ZAMBOANGA CITY (MindaNews/20 Feb) – A new academic journal was launched here Tuesday, on the same day the Zamboanga City leg of the 1st Mindanao Book Festival opened.
Edited by Fr. Albert E. Alejo, SJ, the annual publication, Asia Mindanaw Dialogue on Peace and Development, has three parts — Research-based articles, Reflection section and Review of books.
In his Editor’s Note, Alejo said the idea behind the birth of the new academic journal was occasioned by ADZU’s centennial in 2012, when then ADZU President, Fr. Antonio Moreno, now Jesuit Provincial Superior in the Philippines, was looking for a “new direction in Mindanao academic discourse.”
Alejo said that after a series of brainstormings, they did not abandon the enduring concern for Mindanao peace and development but opted to “expand our horizon.”
“We wanted a journal that journeys with the Mindanao that is confronted with the challenges of Asian globalization, unprecedented climate change, and sophisticated international links of terrorism, drugs and arms deal, as well as human trafficking,” he wrote.
The first issue, consisting of 242 pages, has five articles each under Research and Reflection and nine under Review of Books.
The Research category features “The Balangays of Butuan: Lumad Mindanawons in China and the Sulu Zone” by Dr. Eric Casino, an anthropologist from the Hawaii Pacific University who discussed Mindanao history at the launch; “The Quest for the Mazaua Landall: Latest Navigational and Cartographic Updates” by Butuan historian Greg Hontiveros; “Expanding the Landscape of Peace Education: Promoting Development and Environment, Human Rights and Disarmament” by Ian Gibson; “East Asia Development: Historical Considerations and Contemporary Assessment” by Mark Williams; and “The True Believers in the Land of Promise: The New People’s Army in Mindanao” by William N. Holden.
Gibson is an associate professor at the Interfaculty Institute of International Studies at the Ritsumeikan University in Kyoto, Japan; Williams is a professor at Jianghan University in Wuhan, China; while Holden is an associate professor at the the University of Calgary in Alberta, Canada.
Under Reflections are the following narratives: “Captive of Fear, Captive of Hope: A survivor of Kidnap for Ransom (KFR) Speaks” by Milet Mendoza; “The Making of the Framework Agreement on the Bangsamoro” by Miriam Ferrer; “Participatory and Hoslitic Planning in Action: The Making of Mindanao 2020” by Ella Antonio and Cielito Habito; “After the Successful Mt. Everest – Balangay Diaries” by Fred Jamili; and “Ichariba Choodee (‘When we meet, we are brothers/sisters’): A Sociologist’s Journey through Okinawa and Beyond” by Johanna O. Zulueta.
Mendoza is an independent humanitarian and peace and development worker in Basilan, Sulu and Tawi-tawi who was held by the Abu Sayyaf for 61 days from September 15, 2008; Ferrer is a political science professor and government peace panel chair negotiating with the Moro Islamic Liberation Front; Antonio and Habito were Team Coordinator and Team Leader of the Mindanao 2020 Planning Team;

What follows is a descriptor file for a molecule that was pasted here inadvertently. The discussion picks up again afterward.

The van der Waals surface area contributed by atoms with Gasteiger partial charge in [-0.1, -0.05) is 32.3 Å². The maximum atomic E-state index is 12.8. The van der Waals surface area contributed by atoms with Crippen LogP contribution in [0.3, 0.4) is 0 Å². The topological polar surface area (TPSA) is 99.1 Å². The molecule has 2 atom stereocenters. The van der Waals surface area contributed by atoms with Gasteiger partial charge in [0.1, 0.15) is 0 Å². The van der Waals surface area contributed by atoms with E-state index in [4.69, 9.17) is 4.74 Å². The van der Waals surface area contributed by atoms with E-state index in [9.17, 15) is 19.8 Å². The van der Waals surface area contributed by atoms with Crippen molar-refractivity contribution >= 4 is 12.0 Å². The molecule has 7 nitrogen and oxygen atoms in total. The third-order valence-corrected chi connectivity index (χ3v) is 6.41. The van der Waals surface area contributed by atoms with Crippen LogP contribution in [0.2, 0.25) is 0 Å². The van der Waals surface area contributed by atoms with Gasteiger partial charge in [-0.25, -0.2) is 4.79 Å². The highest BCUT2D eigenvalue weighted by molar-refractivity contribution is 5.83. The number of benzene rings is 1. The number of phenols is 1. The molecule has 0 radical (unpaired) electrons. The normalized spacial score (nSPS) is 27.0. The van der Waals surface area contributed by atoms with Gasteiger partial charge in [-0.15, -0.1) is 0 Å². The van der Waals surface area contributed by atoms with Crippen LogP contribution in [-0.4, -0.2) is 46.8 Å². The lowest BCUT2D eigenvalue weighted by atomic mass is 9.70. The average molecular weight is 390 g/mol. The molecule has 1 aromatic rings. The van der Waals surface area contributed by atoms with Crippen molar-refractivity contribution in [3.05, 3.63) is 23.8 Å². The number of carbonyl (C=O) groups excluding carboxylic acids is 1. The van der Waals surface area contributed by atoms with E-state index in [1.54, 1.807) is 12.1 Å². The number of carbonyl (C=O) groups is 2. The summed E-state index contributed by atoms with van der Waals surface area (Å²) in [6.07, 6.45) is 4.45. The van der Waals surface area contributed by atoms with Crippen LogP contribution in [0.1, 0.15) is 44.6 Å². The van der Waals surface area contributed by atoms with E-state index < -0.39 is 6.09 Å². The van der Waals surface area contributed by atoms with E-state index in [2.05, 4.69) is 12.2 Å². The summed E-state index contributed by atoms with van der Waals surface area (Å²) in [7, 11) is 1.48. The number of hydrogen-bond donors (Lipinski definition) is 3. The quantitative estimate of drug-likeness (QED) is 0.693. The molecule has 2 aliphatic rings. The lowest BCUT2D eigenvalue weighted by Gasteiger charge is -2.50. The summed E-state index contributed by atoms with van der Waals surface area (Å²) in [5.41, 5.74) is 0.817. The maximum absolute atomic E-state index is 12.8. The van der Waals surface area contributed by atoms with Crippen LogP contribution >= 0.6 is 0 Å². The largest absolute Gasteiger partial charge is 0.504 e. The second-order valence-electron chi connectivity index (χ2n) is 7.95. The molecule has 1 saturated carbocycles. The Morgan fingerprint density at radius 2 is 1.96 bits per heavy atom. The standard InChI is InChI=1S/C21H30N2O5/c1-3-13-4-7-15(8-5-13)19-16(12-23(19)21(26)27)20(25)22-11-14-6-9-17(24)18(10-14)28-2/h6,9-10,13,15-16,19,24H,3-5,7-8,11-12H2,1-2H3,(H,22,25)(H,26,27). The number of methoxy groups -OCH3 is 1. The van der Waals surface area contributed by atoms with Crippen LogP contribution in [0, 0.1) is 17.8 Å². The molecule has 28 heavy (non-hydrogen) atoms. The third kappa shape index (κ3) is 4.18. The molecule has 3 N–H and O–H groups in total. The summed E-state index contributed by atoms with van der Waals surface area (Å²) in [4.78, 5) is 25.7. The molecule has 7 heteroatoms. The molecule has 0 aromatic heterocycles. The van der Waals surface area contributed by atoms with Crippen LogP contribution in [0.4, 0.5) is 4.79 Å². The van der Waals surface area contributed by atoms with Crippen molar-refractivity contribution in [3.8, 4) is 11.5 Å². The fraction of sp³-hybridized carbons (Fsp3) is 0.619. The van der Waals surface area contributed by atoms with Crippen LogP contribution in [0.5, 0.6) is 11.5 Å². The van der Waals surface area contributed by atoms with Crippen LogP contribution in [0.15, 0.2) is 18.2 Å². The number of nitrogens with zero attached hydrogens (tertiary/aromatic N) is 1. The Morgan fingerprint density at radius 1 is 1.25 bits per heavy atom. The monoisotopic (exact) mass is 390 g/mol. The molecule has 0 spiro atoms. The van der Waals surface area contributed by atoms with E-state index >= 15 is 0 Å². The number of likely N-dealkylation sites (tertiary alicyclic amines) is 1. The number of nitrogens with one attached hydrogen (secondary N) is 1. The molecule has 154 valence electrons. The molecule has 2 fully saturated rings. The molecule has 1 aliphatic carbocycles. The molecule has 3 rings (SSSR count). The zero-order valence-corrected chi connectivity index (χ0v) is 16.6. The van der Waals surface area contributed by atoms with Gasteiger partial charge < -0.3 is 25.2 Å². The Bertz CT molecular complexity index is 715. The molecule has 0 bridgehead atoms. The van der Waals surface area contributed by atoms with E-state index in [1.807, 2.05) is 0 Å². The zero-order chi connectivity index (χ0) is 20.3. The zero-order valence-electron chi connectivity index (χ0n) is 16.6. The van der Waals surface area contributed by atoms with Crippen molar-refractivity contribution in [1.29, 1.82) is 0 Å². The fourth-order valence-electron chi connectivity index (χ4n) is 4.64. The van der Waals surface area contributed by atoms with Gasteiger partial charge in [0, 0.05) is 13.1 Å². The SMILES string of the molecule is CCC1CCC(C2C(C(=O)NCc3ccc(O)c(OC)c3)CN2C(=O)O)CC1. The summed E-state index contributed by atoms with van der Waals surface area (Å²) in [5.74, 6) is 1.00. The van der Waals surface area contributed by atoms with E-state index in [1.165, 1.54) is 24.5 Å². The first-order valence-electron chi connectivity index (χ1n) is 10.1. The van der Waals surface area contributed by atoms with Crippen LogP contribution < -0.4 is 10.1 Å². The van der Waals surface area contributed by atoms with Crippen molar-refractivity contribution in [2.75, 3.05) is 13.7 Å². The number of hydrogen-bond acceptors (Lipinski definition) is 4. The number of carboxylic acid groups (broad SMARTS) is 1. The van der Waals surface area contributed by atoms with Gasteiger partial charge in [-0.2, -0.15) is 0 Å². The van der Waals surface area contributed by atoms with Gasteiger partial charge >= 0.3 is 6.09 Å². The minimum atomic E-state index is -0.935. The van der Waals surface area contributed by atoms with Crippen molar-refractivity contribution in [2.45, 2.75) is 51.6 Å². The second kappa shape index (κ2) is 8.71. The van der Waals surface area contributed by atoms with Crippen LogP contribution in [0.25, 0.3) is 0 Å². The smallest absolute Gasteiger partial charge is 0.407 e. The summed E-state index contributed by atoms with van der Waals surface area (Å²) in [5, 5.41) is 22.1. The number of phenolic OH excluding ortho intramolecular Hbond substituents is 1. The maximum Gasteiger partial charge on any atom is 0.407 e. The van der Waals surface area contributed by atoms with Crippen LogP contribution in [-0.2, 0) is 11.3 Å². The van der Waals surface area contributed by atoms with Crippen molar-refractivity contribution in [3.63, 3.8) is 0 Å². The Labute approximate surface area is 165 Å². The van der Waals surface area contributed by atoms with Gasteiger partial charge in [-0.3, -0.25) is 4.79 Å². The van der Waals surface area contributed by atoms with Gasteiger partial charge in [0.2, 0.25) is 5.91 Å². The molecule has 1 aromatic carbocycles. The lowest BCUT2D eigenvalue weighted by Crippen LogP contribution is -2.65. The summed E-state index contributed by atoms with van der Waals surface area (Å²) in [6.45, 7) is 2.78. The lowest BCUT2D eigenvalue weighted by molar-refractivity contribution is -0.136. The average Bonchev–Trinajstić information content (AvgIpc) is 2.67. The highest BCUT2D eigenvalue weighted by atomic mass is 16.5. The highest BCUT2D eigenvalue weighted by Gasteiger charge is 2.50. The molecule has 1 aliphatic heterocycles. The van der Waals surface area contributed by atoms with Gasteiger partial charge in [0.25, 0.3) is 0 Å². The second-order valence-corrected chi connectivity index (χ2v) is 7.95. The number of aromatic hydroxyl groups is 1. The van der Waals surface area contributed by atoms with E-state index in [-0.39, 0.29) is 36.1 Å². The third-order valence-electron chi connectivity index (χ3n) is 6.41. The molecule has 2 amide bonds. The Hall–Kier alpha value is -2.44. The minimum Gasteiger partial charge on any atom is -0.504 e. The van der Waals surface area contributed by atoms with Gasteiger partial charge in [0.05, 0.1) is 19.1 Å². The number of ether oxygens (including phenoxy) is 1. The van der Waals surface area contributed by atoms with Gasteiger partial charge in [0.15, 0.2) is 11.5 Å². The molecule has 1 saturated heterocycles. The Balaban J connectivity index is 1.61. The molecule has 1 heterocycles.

The Reviews section features the following pieces: “Babaylan: Filipinos and the Call of the Indigenous” by Carlene S. Bonnivier; “A Buddhist Response to the Climate Emergency” by Marlone M. Araneta; “Challenges to Human Security in Complex Siutations: The Case of Conflict in the Southern Philippines” by Gerald James Y. Ebal; “La Parroquia: The Catholic Church in Zamboanga, 1910-2010” by Amado T. Tumali, SJ; “Chavacano de Zamboanga: Compedio y Dictionario” by Marion B. Guerrero; “When Blood and Bones Cry Out: Journeys through the Soundscape of Healing and Reconciliation” by Ma. Isabel S. Actub; “Pro Deo et Patria: 100 Years of Ateneo de Zamboanga (1912-2012)” by Gerald James Y. Ebal; “Trafficking in Women and Children in Zamboanga, Basilan, Sulu, and Tawi-tawi (ZAMBASULTA)” by May Lilian T. Maravilles; and “Out of the Shadows: Violent Conflict and the Real Economy of Mindanao” by George B. Radics.
The journal also includes under “Archives,” the November 23, 2013 Investiture Speech of Fr. Karel S. San Juan, the fourth President of the Ateneo de Zamboanga University.
Alejo said Asia Mindanaw is inviting more contributions for the next issue. “We welcome serious graduate students and their mentors, peace advocates and development practitioners, environmental activists as well as security analysts, to share comparative analyses, in-depth observations, and even conference syntheses.”
He reiterated they have “space for experience-based personal reflections, especially from those who have been into intercultural and cross-regional journeys.”
“Let us make Asia Mindanaw a hub of fresh scholarship that sees Mindanao and Sulu not simply as a focus of internal security, but as a locus of intersecting ideas and interests, of crisscrossing space and movements, whether recent or ancient,” Alejo wrote.
Asia Mindanaw is the second Mindanao book launched this year, three days after the launch in Davao City of the “First 50 Years History of the Brothers of the Sacred Heart in the Philippines” by Antonio V. Figueroa.
At the Mindanao Book Festival here, Alejo showed the audience copies of rare books, including the four-volume “The Birds of the Philippine Islands” by Masauji Hachisuka published in 1931. Hachisuka had earlier led an expedition to Mt. Apo.
The next leg of the 1st Mindanao Book Festival is in Cotabato City on March 18 and 19. From there it will proceed to Cagayan de Oro, Cebu and Manila. (Carolyn O. Arguillas / MindaNews)